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The phenomenon of electromagnetic interferences

Depending on the kind of coupling of electromagnetic disturbances the phenomenon are divided into two different groups. In case the disturbance signal is air-borne one speaks of radiated interference while in case of disturbance signals are line-carried one speaks of conducted interference.

Where the coupling is radiation

Stationary and non-stationary radio transmitters (Electrical Field)

Both stationary high-power radio transmitters and non-stationary walkie-talkies or mobile telecommunication devices operating in the immediate vicinity of systems or equipment lead to uncontrolled electromagnetic radiation into vulnerable electronic equipment.
Parameters: Narrow-band, continuous electromagnetic interference (modulated).
Standard reference: IEC/EN 61000-4-3

HV power supply transmission lines (Magnetic Field)

In the close vicinity to these lines high magnetic fields can be generated and coupled into other electronic or electrical systems.
Parameters: Narrow-band with 16 2/3Hz or 50/60Hz, continuous electromagnetic interference
Standard reference: IEC/EN 61000-4-8

Indirect lightning effects (pulsed Magnetic Field)

Lightning strokes into HV voltage power distribution systems are causing high electromagnetic fields which are able to cause induced voltage in any low voltage distribution system, such as power mains systems. Also telecom networks, due to the extended distribution of cabling, are threatened by indirect lightning effects.
Parameters: Range of voltage some tens of kilovolts, range of current some hundreds of amps, high-energy pulses with rise times in the microsecond range.
Standard reference: IEC/EN 61000-4-9


Where the coupling is conduction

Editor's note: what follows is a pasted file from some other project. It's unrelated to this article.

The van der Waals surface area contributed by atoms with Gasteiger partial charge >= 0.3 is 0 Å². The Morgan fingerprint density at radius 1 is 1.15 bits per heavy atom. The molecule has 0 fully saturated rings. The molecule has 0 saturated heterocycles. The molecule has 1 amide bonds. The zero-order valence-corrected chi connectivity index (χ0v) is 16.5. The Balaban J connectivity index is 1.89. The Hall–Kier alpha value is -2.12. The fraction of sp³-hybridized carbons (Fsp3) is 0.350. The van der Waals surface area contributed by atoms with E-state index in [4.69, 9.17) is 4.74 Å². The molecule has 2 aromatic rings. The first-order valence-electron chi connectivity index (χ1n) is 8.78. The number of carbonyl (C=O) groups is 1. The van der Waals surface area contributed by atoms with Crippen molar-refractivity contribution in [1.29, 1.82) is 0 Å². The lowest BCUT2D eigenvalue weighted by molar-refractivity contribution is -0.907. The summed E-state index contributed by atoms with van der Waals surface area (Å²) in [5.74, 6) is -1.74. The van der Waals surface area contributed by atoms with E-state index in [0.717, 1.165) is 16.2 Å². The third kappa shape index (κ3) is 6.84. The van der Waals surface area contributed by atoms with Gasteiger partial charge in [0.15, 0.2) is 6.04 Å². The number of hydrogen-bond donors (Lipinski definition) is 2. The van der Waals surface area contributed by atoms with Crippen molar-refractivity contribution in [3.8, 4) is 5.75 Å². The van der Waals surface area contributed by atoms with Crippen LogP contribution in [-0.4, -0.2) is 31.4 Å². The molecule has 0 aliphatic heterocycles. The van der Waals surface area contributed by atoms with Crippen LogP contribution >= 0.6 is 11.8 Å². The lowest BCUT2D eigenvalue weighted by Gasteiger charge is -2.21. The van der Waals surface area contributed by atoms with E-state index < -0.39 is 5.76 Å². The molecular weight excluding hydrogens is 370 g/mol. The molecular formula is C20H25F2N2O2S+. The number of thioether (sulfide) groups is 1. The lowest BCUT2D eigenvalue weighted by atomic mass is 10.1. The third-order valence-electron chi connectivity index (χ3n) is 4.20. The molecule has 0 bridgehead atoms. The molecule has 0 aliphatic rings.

Inductive load switching results in Electrical fast transients (burst)

Electromagnetic influences produced in the neighborhood by rapid variation of voltage and current as a result of the abrupt change of a switch from a non-conductive to a fully conductive status or vice versa, e.g. switching inductive loads with mechanically moved contacts between which arcing occurs before they separate.
Parameters: Broad-band pulse interference, rise time of pulses of a few nanoseconds, small energy content and high repetition rate.
Standard reference: IEC/EN 61000-4-4

Switching inductive or capacitive loads in power mains supply system

Switching heavy inductive or capacitive loads in low voltage power mains supply systems are causing transients of high energy and high voltage, depending on the installation category.
Parameters: Range of voltage some up to tens of kilovolts, range of current some tens of kilo amps, high-energy pulses with rise time and duration in the microsecond range.
Standard reference: IEC/EN 61000-4-5

Atmospheric discharges such as lightning

Lightning strokes into high voltage power distribution systems are causing transients in low voltage power mains networks. Via coupling these transients can also be detected in data bus systems, I/O lines and any cabling in the industrial area.
Parameters: Range of voltage some tens of kilovolts, range of current some tens of kilo amps, high-energy pulses with rise times in the microsecond range.
Standard reference: IEC/EN 61000-4-5

Power Mains supply failures

Voltage dips and short interruptions are caused by faults in the network, in installations or by a sudden large change of load. In certain cases, two or more consecutive dips or interruptions may occur. Voltage variations are caused by continuously varying loads connected to the mains supply network.